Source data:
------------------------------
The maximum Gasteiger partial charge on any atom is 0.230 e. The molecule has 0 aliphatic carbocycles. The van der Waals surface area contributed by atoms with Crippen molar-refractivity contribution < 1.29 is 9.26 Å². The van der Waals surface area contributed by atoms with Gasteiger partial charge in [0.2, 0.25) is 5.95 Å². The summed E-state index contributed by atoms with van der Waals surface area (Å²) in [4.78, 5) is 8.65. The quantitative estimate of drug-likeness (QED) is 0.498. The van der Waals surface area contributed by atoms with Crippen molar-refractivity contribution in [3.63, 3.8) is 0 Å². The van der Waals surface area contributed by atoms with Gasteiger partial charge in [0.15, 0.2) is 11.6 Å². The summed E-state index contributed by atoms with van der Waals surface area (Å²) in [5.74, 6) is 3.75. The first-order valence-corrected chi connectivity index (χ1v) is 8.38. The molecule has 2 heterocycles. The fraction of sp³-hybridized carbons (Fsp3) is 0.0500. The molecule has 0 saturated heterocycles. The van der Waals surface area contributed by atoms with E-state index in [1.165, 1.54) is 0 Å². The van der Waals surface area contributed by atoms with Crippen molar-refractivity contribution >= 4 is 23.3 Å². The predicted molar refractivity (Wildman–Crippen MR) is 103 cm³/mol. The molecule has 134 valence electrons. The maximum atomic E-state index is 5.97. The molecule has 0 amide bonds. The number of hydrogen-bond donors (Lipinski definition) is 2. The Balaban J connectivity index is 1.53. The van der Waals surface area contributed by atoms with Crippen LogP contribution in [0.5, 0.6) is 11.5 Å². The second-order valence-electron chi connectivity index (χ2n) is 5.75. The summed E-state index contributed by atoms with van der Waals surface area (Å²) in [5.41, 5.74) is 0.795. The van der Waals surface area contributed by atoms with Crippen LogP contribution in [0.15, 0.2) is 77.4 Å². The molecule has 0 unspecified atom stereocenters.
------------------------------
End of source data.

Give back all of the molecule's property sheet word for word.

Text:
The maximum Gasteiger partial charge on any atom is 0.230 e. The molecule has 0 aliphatic carbocycles. The van der Waals surface area contributed by atoms with Crippen molar-refractivity contribution < 1.29 is 9.26 Å². The van der Waals surface area contributed by atoms with Gasteiger partial charge in [0.2, 0.25) is 5.95 Å². The summed E-state index contributed by atoms with van der Waals surface area (Å²) in [4.78, 5) is 8.65. The quantitative estimate of drug-likeness (QED) is 0.498. The van der Waals surface area contributed by atoms with Crippen molar-refractivity contribution in [3.63, 3.8) is 0 Å². The van der Waals surface area contributed by atoms with Gasteiger partial charge in [0.15, 0.2) is 11.6 Å². The summed E-state index contributed by atoms with van der Waals surface area (Å²) in [5.74, 6) is 3.75. The first-order valence-corrected chi connectivity index (χ1v) is 8.38. The molecule has 2 heterocycles. The fraction of sp³-hybridized carbons (Fsp3) is 0.0500. The molecule has 0 saturated heterocycles. The van der Waals surface area contributed by atoms with E-state index in [1.165, 1.54) is 0 Å². The van der Waals surface area contributed by atoms with Crippen molar-refractivity contribution >= 4 is 23.3 Å². The predicted molar refractivity (Wildman–Crippen MR) is 103 cm³/mol. The molecule has 134 valence electrons. The maximum atomic E-state index is 5.97. The molecule has 0 amide bonds. The number of hydrogen-bond donors (Lipinski definition) is 2. The Balaban J connectivity index is 1.53. The van der Waals surface area contributed by atoms with Crippen LogP contribution in [0.5, 0.6) is 11.5 Å². The second-order valence-electron chi connectivity index (χ2n) is 5.75. The summed E-state index contributed by atoms with van der Waals surface area (Å²) in [5.41, 5.74) is 0.795. The van der Waals surface area contributed by atoms with Crippen LogP contribution in [0.15, 0.2) is 77.4 Å². The molecule has 0 unspecified atom stereocenters.